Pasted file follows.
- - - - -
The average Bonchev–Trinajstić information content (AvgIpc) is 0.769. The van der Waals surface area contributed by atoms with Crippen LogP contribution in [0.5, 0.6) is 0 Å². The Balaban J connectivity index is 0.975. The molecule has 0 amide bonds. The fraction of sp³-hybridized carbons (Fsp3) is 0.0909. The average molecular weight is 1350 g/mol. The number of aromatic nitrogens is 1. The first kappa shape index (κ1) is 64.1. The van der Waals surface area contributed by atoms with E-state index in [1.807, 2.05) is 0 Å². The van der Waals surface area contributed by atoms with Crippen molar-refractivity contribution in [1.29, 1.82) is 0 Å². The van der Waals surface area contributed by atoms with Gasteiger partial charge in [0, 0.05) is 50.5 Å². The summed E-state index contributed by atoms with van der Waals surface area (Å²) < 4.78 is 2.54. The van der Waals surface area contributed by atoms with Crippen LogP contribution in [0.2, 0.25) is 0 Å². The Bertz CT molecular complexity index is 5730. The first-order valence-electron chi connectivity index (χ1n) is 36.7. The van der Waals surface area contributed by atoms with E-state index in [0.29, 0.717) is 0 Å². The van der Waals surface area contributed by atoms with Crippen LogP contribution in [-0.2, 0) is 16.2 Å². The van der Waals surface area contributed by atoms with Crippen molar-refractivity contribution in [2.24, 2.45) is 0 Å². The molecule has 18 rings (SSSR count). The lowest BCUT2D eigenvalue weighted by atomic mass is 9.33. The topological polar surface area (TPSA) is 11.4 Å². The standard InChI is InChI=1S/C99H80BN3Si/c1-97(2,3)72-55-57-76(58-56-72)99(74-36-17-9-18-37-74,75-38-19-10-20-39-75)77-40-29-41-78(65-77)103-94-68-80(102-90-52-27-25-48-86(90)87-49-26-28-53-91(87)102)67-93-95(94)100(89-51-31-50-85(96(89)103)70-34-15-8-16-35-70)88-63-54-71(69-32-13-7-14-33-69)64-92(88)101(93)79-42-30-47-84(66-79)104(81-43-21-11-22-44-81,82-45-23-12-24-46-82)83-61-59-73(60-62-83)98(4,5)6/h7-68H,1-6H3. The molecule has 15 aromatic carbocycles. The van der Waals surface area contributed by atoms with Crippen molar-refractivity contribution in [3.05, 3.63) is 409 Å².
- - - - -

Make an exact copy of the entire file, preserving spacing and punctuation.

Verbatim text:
The average Bonchev–Trinajstić information content (AvgIpc) is 0.769. The van der Waals surface area contributed by atoms with Crippen LogP contribution in [0.5, 0.6) is 0 Å². The Balaban J connectivity index is 0.975. The molecule has 0 amide bonds. The fraction of sp³-hybridized carbons (Fsp3) is 0.0909. The average molecular weight is 1350 g/mol. The number of aromatic nitrogens is 1. The first kappa shape index (κ1) is 64.1. The van der Waals surface area contributed by atoms with E-state index in [1.807, 2.05) is 0 Å². The van der Waals surface area contributed by atoms with Crippen molar-refractivity contribution in [1.29, 1.82) is 0 Å². The van der Waals surface area contributed by atoms with Gasteiger partial charge in [0, 0.05) is 50.5 Å². The summed E-state index contributed by atoms with van der Waals surface area (Å²) < 4.78 is 2.54. The van der Waals surface area contributed by atoms with Crippen LogP contribution in [0.2, 0.25) is 0 Å². The Bertz CT molecular complexity index is 5730. The first-order valence-electron chi connectivity index (χ1n) is 36.7. The van der Waals surface area contributed by atoms with E-state index in [0.29, 0.717) is 0 Å². The van der Waals surface area contributed by atoms with Crippen LogP contribution in [-0.2, 0) is 16.2 Å². The van der Waals surface area contributed by atoms with Crippen molar-refractivity contribution in [2.24, 2.45) is 0 Å². The molecule has 18 rings (SSSR count). The lowest BCUT2D eigenvalue weighted by atomic mass is 9.33. The topological polar surface area (TPSA) is 11.4 Å². The standard InChI is InChI=1S/C99H80BN3Si/c1-97(2,3)72-55-57-76(58-56-72)99(74-36-17-9-18-37-74,75-38-19-10-20-39-75)77-40-29-41-78(65-77)103-94-68-80(102-90-52-27-25-48-86(90)87-49-26-28-53-91(87)102)67-93-95(94)100(89-51-31-50-85(96(89)103)70-34-15-8-16-35-70)88-63-54-71(69-32-13-7-14-33-69)64-92(88)101(93)79-42-30-47-84(66-79)104(81-43-21-11-22-44-81,82-45-23-12-24-46-82)83-61-59-73(60-62-83)98(4,5)6/h7-68H,1-6H3. The molecule has 15 aromatic carbocycles. The van der Waals surface area contributed by atoms with Crippen molar-refractivity contribution in [3.05, 3.63) is 409 Å².